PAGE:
TB: Well, from my sporting days, pressure is a privilege. To be able to play on the biggest stage in business is something that if you’d told me I’d be doing it 10 years ago when I was launching a Kickstarter campaign, I would have probably laughed at you. So, it’s an incredible privilege and I feel very, very fortunate to have come this far. And now we’re here, we have to prove ourselves; that there’s a new generation of businesses that can bring purpose and profit together to create really successful profitable businesses and iconic brands, but also drive the conversation forward on sustainability. I think any brand that’s not thinking about climate change today is on the wrong side of history and it’s going to be a huge transformation of the entire economy. There will be winners and losers but we’re fortunate to have this written into our DNA and now it’s time for us to go forward on the world stage and prove it. There’s been no shortage of challenges but the way I like to think of it is that we’re seven years into a hundred-year journey to build an iconic brand that is able to prove that supernatural materials can be at the forefront of the fashion and footwear industries, and in the fullness of time it represents an incredible proposition.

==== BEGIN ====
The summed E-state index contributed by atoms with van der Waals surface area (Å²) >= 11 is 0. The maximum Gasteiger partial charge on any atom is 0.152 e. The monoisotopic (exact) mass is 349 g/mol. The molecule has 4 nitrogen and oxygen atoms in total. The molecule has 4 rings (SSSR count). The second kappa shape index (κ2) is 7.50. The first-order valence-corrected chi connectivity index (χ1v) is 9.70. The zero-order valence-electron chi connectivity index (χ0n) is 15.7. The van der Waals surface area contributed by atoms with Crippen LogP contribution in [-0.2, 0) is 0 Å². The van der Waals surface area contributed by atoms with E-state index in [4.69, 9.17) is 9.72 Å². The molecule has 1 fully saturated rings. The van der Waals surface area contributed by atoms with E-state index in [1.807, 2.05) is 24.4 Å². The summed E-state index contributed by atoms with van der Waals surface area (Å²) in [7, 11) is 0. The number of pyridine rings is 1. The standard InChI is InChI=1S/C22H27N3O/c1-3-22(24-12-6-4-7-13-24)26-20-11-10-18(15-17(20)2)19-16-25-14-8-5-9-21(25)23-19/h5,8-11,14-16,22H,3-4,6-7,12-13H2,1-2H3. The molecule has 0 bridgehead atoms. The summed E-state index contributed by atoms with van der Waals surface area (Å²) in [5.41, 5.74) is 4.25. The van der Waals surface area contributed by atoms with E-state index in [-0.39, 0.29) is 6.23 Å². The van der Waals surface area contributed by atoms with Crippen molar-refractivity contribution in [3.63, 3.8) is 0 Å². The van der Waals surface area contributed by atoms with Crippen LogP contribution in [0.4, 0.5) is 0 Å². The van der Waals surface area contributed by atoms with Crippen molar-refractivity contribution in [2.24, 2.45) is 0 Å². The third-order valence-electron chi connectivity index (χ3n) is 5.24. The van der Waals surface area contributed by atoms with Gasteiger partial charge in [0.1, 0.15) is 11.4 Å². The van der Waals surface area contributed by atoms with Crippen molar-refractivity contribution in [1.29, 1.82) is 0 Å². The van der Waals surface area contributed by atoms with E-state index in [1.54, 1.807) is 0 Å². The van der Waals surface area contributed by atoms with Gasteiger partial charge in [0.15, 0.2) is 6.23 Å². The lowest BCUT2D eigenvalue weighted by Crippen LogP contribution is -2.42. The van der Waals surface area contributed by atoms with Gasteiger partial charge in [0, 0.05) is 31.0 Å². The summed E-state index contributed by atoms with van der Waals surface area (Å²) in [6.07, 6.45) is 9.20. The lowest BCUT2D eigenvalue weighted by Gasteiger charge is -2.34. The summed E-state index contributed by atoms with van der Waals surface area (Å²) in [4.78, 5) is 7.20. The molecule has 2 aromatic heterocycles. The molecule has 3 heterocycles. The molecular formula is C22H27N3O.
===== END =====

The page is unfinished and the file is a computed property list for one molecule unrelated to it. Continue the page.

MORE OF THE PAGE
MW: Sustainability is a long game.
TB: It doesn’t have to be. One of the things that the Moonshot proves is that you can do it now if you commit to it. Is it easy? Absolutely not. Is it a creative and innovation opportunity? Yes. Is there an increasing awareness from customers who want to know the provenance of what they wear and buy? Yeah, that’s where this is going. I think this is a small example of what can happen when you commit to it, and we hope it’s an example for others to jump in and follow. Allbirds has grown a lot from its origins in my apartment in Cuba St in Wellington to being a global company with north of 1000 people, but from the beginning this has been about partnership, from partnering with Brazchem, a huge green energy company to make Sweetfoam, or our partners who helped us create plant leather, to New Zealand Merino. On average the footwear industry makes 20 billion plus pairs of shoes a year. It’s an enormous industry and Allbirds is a very small part of it, but hopefully we’re showing leadership in the use of sustainable natural materials, through standing on the shoulders of giants, rethinking the way we do business, and making products that people want to be associated with.